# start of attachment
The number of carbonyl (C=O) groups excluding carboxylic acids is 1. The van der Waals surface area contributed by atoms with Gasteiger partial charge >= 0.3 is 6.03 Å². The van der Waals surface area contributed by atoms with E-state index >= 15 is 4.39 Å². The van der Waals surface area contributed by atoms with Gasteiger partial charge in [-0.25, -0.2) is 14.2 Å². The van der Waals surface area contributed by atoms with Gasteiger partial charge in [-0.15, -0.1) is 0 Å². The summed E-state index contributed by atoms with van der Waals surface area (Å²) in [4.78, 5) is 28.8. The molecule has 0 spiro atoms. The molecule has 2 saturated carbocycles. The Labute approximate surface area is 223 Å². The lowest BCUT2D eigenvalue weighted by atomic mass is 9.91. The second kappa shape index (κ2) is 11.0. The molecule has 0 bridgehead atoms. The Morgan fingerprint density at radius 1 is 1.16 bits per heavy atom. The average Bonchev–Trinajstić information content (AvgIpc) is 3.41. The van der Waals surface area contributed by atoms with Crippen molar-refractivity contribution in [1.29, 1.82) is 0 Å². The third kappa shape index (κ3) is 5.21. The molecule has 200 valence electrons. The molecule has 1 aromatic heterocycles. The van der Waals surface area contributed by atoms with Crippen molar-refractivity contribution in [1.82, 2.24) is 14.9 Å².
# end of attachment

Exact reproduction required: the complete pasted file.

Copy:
The number of carbonyl (C=O) groups excluding carboxylic acids is 1. The van der Waals surface area contributed by atoms with Gasteiger partial charge >= 0.3 is 6.03 Å². The van der Waals surface area contributed by atoms with E-state index >= 15 is 4.39 Å². The van der Waals surface area contributed by atoms with Gasteiger partial charge in [-0.25, -0.2) is 14.2 Å². The van der Waals surface area contributed by atoms with Gasteiger partial charge in [-0.15, -0.1) is 0 Å². The summed E-state index contributed by atoms with van der Waals surface area (Å²) in [4.78, 5) is 28.8. The molecule has 0 spiro atoms. The molecule has 2 saturated carbocycles. The Labute approximate surface area is 223 Å². The lowest BCUT2D eigenvalue weighted by atomic mass is 9.91. The second kappa shape index (κ2) is 11.0. The molecule has 0 bridgehead atoms. The Morgan fingerprint density at radius 1 is 1.16 bits per heavy atom. The average Bonchev–Trinajstić information content (AvgIpc) is 3.41. The van der Waals surface area contributed by atoms with Crippen molar-refractivity contribution in [1.29, 1.82) is 0 Å². The third kappa shape index (κ3) is 5.21. The molecule has 200 valence electrons. The molecule has 1 aromatic heterocycles. The van der Waals surface area contributed by atoms with Crippen molar-refractivity contribution in [1.82, 2.24) is 14.9 Å².